Seeing the future


Nearly 25 years ago when the members of the Institute of Personnel Management (IPMA) began the process which lead to the creation of AHRI, they also commenced a project called ‘Australians at work in 2020’, details of which were published in HRmonthly in April 1993 and June 1995. The changes in working patterns and workplaces over the past 25 years have been profound. Largely homogeneous male-dominated command-and-control structures have (often reluctantly) embraced more diverse, team-based, self-organising models. The concept of middle managers stemming the flow of information up and down the hierarchy has been challenged, if not replaced, by ever-more powerful and sophisticated computer systems. The individual office cubicle, so caricatured in the Dilbert cartoon strip, has been replaced by huge open-plan office spaces containing ‘hot-desks’ and ‘work-pods’. An ever-expanding range of individual workplace employment arrangements has challenged Australia’s centralised employment relations system. Futurists believe that, although the future is inherently uncertain, it is capable of being systematically studied. Just as archaeologists are continuing to develop new ways of understanding the past, so can the expanding range of futurist tools and techniques be used to better prepare for the future.

How futurists work

The first advice a futurist gives a potential client is somewhat counter-intuitive. Before any competent futurist blunders into the future, they first look into the past. Their premise is that the actions we take now to affect the future are inevitably shaped by the events, situations and attitudes that have brought us to the present. The past is inextricably woven into the present and the future, and futurists have a concept called “the extended present”, which explicitly acknowledges our special human ability to simultaneously hold in our consciousness memories of the past, an awareness of the present, and hopes and fears for the future. Although this ability is something we use individually every day, it is often overlooked when it comes to us collectively exploring the future. It is common today to bemoan the lack of ‘corporate memory’ in many organisations. Not only does this mean valuable insights from the past are lost, but the factors that have contributed to the current structure and culture are often inadequately understood.

The futures cone

Another way in which futurists help people engage with the future is through the use of a tool called ‘the futures cone’. This is an effort to divide the infinite space that is the future into manageable chunks. The futures cone is designed to help the many people who find it simply too daunting to venture into the vast uncertainty that is the future, and hence don’t even try. Imagine your eye at the left-hand edge of a blank page looking out into the vastness of the future. Directly in front of you, you might imagine a black line stretching straight to the horizon. This line might be called the ‘business as usual’ future and is what would be expected if nothing at all changed. As attractive as it might be to believe that nothing will change, it is hardly believable. So around this black line might be imagined a region of space not too distant from it, that might be called the probable future. In this region are things that seem very likely to occur. Beyond this space again is an even larger region that might be called the possible future, within which things could easily happen, even if they don’t seem plausible now. Then outside this region, extending out to infinity, is what might be called the preposterous future. This is the space within which such events as the global financial crisis exist – events, which at the time, seemed preposterous, but when they did happen they had a profound impact on the present.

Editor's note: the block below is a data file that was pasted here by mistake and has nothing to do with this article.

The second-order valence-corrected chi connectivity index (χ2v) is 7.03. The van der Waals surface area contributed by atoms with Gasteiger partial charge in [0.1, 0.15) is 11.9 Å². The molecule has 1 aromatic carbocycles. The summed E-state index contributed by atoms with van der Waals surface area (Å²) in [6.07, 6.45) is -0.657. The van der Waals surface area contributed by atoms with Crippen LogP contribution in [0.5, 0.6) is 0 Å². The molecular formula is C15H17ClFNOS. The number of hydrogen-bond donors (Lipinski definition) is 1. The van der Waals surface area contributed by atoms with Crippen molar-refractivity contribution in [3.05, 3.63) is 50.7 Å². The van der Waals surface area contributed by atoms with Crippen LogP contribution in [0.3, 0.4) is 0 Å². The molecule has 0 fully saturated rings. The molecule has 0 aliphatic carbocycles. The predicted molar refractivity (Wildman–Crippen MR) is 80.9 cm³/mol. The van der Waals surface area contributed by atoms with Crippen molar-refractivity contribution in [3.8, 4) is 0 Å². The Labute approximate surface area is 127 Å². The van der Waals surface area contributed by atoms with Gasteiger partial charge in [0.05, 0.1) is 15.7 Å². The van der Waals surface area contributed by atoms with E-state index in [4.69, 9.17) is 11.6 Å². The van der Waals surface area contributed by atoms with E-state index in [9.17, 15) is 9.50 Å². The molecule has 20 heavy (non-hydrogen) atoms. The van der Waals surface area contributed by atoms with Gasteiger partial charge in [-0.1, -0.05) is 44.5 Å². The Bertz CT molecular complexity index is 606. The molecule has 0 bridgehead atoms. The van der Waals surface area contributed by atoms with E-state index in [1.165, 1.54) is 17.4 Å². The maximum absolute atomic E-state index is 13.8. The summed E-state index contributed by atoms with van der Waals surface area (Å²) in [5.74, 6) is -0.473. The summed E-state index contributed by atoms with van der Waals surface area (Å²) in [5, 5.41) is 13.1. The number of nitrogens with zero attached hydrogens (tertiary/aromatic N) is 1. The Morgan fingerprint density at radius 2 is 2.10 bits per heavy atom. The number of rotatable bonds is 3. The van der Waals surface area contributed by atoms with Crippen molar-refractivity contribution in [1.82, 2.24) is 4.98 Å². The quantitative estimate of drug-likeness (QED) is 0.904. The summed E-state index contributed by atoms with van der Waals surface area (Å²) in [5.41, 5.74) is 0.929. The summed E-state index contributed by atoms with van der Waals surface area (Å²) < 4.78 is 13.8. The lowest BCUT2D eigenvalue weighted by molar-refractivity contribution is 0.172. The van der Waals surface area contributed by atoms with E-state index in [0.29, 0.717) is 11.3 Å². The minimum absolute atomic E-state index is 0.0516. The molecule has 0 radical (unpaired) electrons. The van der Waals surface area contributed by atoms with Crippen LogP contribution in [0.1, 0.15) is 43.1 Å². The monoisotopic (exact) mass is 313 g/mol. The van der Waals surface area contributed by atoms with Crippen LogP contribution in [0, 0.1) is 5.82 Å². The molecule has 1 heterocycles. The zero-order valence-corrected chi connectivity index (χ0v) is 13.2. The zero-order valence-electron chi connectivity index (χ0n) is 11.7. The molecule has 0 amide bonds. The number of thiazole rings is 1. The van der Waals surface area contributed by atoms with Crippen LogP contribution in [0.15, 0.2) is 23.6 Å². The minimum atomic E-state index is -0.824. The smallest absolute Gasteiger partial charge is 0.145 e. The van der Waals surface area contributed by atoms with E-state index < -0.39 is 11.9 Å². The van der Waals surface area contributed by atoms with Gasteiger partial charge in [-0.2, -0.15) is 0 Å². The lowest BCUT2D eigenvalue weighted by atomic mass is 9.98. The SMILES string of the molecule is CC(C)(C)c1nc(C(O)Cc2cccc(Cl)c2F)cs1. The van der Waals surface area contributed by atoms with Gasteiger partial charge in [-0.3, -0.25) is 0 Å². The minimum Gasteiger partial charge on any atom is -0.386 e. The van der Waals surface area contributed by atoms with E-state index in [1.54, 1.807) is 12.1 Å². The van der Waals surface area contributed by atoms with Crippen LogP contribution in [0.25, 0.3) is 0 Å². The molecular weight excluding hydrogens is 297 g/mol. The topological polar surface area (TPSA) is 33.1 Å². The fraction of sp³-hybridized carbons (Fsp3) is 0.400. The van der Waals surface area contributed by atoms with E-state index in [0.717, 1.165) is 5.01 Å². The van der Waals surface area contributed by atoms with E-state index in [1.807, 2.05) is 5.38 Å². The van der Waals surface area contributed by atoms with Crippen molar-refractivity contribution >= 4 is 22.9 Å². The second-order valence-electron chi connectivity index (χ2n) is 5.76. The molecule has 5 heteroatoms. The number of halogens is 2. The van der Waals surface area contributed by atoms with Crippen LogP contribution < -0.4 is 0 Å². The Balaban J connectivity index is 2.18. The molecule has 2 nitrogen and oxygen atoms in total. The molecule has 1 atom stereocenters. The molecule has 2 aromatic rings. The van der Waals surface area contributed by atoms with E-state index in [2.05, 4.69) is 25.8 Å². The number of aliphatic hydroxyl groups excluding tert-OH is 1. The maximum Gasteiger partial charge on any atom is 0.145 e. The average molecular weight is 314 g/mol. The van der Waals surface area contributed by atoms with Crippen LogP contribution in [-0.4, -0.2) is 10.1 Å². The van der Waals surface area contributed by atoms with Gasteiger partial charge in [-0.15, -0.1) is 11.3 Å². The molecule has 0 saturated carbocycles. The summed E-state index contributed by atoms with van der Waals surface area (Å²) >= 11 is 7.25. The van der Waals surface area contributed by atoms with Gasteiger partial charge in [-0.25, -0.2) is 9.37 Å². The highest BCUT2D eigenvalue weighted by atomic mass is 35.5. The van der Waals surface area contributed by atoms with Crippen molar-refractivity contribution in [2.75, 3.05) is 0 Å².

The use of strategic foresight in human resources practice

At least at senior levels, HR practitioners are expected to work with their management teams to contemplate and implement new practices, policies and procedures as the world of work changes. Clearly this requires some ability to prepare for the sorts of futures, which seem likely to face their organisations. It also requires an awareness of the environment in which business will be done in the future, and the expectations and desires of those who work within their companies. In fact, given the uncertainty and unpredictability of the future, it sometimes seems that an almost infinite amount of information needs to be gathered before effective decisions can be made. Helping clients effectively manage the capture and analysis of information relevant to the future are some of the techniques in the competent futurist’s toolkit. However, helping organisations actively make use of this data in their decision-making process is the futurist’s major role.

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Seeing the future